Today’s grape growers have an arsenal of technologies to help them improve the quality and quantity of their vines and yields.
Plant health mapping, automated machinery, inground sensors and bunch counting are no longer just hi-tech buzzwords, they are increasingly everyday tools employed by growers and managers to help them manage nutrition, vine stress and disease in the vineyard.
However, in the excitement to explore new technologies, it is critical growers don’t discount the need for highly accurate and up-to-date site maps – the very foundation that helps many tech solutions and existing operations improve their performance.
There is no such thing as a uniform vineyard and for many years, Wine Australia has funded Australian-based precision viticulture research and development to help provide evidence-based tools to manage variability. These projects have aimed to better enable growers to measure, map and understand their variability, and understand the interaction between grape yield and quality.
There are several providers within Australia that can supply the technology to create high precision base maps that geolocate and label vines, rows and blocks. Some of these maps can then be overlaid with soil mapping, irrigation and other records, and can be accessed through portals or apps for further analysis.
Wine Australia is working with a group of producers in the Barossa and Coonawarra to trial the technologies of one of these providers during the next growing season.
The technology being tested is by Adelaide-based company AirborneLogic, who was an early adopter of the use of unmanned aerial vehicles (UAVs), infra-red and hyperspectral imagery to create precision mapping and vine health assessment products and service.
In addition to the creation of maps and vine assessment, AirborneLogic has an online portal that allows growers to compare variability in canopy area across their vineyard.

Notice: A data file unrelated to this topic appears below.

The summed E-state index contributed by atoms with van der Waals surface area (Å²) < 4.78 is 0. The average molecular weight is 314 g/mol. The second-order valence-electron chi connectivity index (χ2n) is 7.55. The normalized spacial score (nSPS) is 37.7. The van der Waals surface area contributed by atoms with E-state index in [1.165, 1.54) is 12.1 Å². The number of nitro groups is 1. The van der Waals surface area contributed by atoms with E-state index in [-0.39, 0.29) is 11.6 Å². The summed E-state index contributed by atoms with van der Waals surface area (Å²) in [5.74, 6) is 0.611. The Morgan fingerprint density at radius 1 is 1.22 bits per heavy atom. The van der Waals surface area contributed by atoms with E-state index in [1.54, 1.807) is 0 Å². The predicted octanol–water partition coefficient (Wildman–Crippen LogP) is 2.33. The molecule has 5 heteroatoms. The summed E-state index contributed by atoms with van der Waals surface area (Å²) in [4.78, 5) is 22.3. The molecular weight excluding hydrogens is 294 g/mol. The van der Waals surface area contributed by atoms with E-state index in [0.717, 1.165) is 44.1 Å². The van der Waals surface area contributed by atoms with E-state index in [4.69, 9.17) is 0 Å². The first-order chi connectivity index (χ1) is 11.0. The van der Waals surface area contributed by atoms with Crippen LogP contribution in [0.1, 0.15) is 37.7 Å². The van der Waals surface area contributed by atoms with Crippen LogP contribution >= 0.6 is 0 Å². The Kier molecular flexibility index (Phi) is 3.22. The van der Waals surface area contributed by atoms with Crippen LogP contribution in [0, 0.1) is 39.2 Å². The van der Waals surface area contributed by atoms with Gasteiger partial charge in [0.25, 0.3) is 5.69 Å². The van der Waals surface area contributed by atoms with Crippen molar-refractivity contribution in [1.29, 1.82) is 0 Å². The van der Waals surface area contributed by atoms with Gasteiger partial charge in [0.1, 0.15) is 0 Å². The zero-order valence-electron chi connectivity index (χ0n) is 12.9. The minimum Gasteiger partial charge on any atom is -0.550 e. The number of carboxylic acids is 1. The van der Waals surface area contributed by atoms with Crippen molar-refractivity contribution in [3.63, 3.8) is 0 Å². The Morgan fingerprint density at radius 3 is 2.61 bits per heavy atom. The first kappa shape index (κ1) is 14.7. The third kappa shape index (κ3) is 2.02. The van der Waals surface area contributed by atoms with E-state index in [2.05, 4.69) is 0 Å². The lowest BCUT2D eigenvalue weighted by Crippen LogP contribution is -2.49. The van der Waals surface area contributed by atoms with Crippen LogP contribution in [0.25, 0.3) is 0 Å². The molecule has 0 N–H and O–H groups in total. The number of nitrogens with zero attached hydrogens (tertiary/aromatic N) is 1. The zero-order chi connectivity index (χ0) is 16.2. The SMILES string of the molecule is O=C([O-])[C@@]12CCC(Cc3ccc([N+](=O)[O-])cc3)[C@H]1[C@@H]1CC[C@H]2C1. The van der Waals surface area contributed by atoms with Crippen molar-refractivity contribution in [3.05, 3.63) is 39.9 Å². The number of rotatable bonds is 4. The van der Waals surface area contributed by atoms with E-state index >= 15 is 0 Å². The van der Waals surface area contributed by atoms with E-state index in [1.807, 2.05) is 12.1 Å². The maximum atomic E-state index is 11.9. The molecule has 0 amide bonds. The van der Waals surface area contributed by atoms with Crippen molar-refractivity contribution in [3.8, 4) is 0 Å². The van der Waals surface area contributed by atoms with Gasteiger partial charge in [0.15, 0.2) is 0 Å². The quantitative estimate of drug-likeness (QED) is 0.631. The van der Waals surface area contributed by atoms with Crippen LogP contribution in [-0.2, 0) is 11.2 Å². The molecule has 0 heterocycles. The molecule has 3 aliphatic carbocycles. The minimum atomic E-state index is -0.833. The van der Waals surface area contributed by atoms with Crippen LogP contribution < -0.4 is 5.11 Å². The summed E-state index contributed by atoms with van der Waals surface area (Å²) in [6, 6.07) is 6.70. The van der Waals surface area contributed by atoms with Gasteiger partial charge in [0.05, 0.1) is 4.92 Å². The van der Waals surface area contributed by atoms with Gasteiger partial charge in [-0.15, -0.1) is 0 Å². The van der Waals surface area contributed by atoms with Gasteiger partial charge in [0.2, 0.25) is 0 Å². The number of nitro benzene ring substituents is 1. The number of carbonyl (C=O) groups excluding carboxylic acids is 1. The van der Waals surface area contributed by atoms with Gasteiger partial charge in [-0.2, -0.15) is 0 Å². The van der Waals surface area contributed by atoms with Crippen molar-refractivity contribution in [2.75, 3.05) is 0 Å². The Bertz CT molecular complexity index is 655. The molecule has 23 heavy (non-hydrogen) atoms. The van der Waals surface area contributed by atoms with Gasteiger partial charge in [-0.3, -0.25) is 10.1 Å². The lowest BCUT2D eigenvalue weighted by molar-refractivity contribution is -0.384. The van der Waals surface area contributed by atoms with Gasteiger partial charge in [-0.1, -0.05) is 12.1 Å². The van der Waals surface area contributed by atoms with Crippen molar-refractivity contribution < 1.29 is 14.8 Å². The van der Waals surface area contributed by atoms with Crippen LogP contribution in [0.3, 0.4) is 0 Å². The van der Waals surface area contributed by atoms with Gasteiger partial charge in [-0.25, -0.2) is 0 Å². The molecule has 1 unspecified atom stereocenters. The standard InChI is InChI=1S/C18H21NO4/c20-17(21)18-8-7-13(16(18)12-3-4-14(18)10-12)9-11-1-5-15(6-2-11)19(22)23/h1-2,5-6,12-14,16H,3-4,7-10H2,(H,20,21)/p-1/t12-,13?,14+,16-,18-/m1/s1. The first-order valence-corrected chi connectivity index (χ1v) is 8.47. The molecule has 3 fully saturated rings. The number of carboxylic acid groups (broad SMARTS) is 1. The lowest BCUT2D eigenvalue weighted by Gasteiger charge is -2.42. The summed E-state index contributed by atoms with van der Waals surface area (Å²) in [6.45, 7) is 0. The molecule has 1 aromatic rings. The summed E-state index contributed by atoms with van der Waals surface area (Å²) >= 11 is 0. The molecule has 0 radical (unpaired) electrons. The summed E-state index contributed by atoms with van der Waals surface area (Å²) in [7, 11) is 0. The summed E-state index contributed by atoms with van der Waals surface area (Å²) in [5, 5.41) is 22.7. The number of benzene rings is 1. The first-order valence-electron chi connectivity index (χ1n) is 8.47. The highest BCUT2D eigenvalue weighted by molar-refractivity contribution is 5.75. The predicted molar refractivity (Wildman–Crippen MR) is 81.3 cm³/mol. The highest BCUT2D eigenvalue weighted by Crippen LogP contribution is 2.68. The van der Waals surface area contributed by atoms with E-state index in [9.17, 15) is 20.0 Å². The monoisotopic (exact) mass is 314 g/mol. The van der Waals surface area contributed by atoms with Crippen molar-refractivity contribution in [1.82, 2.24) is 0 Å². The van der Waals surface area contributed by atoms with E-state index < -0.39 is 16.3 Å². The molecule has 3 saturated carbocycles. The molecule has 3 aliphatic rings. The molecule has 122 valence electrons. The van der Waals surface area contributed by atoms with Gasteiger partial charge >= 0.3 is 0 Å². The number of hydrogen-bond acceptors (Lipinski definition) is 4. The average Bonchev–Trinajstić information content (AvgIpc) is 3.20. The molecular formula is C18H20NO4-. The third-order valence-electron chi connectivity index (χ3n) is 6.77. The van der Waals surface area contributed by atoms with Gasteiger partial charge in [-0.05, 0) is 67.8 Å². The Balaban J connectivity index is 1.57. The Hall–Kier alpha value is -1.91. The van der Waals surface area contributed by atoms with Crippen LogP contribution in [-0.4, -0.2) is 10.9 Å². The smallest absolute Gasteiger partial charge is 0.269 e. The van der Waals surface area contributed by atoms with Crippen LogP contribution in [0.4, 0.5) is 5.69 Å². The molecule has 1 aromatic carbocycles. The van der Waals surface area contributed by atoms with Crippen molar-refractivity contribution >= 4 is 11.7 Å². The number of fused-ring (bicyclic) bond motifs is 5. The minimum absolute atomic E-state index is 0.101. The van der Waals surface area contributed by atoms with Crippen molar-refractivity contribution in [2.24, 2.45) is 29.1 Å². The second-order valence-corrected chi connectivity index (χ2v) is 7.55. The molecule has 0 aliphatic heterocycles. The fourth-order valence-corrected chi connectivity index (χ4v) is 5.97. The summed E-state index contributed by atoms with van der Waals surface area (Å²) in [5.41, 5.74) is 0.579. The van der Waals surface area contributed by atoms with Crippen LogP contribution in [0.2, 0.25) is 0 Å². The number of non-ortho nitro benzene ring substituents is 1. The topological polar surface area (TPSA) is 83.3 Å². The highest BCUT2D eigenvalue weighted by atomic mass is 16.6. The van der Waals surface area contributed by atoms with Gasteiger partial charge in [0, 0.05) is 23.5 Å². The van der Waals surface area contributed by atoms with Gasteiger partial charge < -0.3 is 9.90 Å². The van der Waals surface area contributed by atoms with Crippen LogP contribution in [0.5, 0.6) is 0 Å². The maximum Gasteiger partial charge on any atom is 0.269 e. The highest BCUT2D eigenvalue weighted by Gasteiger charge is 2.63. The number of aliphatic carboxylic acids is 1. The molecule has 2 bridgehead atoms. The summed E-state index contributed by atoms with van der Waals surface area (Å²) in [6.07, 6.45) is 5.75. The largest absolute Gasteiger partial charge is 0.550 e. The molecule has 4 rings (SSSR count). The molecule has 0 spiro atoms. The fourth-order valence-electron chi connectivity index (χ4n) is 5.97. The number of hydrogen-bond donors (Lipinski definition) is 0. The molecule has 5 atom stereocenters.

“The data gathered can be used in a number of ways, including the quick counting of vines, tallying missing plants and bare wire, mapping vigour zones for variable rate applications and improving information derived from destructive sampling and in-ground sensors,” said Dan French, Business Development Manager for AirborneLogic.
Remote sensing tools allow growers to rapidly assess vine health and accurately compare changes over time to help predict the outcomes of management actions and environmental variables.
“The aim is to help you spot the problems faster, usually well before you would normally see it,” said Dan.
AirborneLogic’s technologies can be found in Australian vineyards. However, the new trial will build on the experiences from other producers around Australia, while providing a structured trial to demonstrate the value of existing precision viticulture technologies.
Owner / operator Rob Jaeschke and vineyard manager James Myer from Hill River Clare Estate have been working with AirborneLogic’s tools for some time, and recently used data gathered from the vineyard’s canopy to determine low vigour areas in the vineyard.
“This allowed us to target specific blocks and carry out vine training and extension of arms where applicable. We believe this work will result in 10 tonnes of extra fruit next season,” Rob said
“Working from specific detail rather than working off a hunch – and getting that information from my office in less than hour, rather than driving and walking the entire vineyard, has been really valuable.”
The upcoming trials in the Barossa and Coonawarra will be with medium and small producers who are planning to extract additional quality outcomes from their crops in the next vintage. Once the trials have been completed, the results will be explored in RD&A News.